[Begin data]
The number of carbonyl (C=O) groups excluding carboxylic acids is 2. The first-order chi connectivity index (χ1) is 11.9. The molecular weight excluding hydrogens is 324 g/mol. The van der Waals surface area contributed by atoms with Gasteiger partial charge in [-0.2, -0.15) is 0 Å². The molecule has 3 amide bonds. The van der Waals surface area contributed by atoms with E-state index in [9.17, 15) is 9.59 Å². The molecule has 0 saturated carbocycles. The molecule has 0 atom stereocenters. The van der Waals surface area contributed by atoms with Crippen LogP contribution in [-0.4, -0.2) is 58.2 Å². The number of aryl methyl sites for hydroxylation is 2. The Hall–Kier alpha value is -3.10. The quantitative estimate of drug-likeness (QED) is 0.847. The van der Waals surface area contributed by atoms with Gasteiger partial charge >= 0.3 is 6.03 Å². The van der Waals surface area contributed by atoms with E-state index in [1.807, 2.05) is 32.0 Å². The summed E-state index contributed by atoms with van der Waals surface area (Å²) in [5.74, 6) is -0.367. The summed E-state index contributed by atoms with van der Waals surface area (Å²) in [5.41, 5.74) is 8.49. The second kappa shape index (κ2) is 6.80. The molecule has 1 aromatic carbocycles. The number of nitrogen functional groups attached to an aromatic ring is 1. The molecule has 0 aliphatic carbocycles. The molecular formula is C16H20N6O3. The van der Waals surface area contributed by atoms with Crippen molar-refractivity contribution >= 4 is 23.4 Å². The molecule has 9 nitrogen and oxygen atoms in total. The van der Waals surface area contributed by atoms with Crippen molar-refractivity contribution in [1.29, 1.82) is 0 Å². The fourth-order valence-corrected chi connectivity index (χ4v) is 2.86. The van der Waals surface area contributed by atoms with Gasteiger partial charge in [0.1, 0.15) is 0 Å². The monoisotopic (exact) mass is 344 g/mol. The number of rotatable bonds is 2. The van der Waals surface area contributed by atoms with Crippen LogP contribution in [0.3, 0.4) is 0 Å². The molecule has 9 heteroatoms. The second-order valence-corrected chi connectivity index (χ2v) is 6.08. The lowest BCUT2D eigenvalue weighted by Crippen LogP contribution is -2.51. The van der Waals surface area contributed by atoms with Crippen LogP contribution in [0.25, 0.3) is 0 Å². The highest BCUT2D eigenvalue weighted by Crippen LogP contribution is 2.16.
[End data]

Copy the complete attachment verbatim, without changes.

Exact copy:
The number of carbonyl (C=O) groups excluding carboxylic acids is 2. The first-order chi connectivity index (χ1) is 11.9. The molecular weight excluding hydrogens is 324 g/mol. The van der Waals surface area contributed by atoms with Gasteiger partial charge in [-0.2, -0.15) is 0 Å². The molecule has 3 amide bonds. The van der Waals surface area contributed by atoms with E-state index in [9.17, 15) is 9.59 Å². The molecule has 0 saturated carbocycles. The molecule has 0 atom stereocenters. The van der Waals surface area contributed by atoms with Crippen LogP contribution in [-0.4, -0.2) is 58.2 Å². The number of aryl methyl sites for hydroxylation is 2. The Hall–Kier alpha value is -3.10. The quantitative estimate of drug-likeness (QED) is 0.847. The van der Waals surface area contributed by atoms with Gasteiger partial charge >= 0.3 is 6.03 Å². The van der Waals surface area contributed by atoms with E-state index in [1.807, 2.05) is 32.0 Å². The summed E-state index contributed by atoms with van der Waals surface area (Å²) in [5.74, 6) is -0.367. The summed E-state index contributed by atoms with van der Waals surface area (Å²) in [5.41, 5.74) is 8.49. The second kappa shape index (κ2) is 6.80. The molecule has 1 aromatic carbocycles. The number of nitrogen functional groups attached to an aromatic ring is 1. The molecule has 0 aliphatic carbocycles. The molecular formula is C16H20N6O3. The van der Waals surface area contributed by atoms with Crippen molar-refractivity contribution >= 4 is 23.4 Å². The molecule has 9 nitrogen and oxygen atoms in total. The van der Waals surface area contributed by atoms with Crippen molar-refractivity contribution in [1.29, 1.82) is 0 Å². The fourth-order valence-corrected chi connectivity index (χ4v) is 2.86. The van der Waals surface area contributed by atoms with Gasteiger partial charge in [0.1, 0.15) is 0 Å². The monoisotopic (exact) mass is 344 g/mol. The number of rotatable bonds is 2. The van der Waals surface area contributed by atoms with Crippen LogP contribution in [0.3, 0.4) is 0 Å². The molecule has 9 heteroatoms. The second-order valence-corrected chi connectivity index (χ2v) is 6.08. The lowest BCUT2D eigenvalue weighted by Crippen LogP contribution is -2.51. The van der Waals surface area contributed by atoms with Crippen LogP contribution in [0.25, 0.3) is 0 Å². The highest BCUT2D eigenvalue weighted by Crippen LogP contribution is 2.16.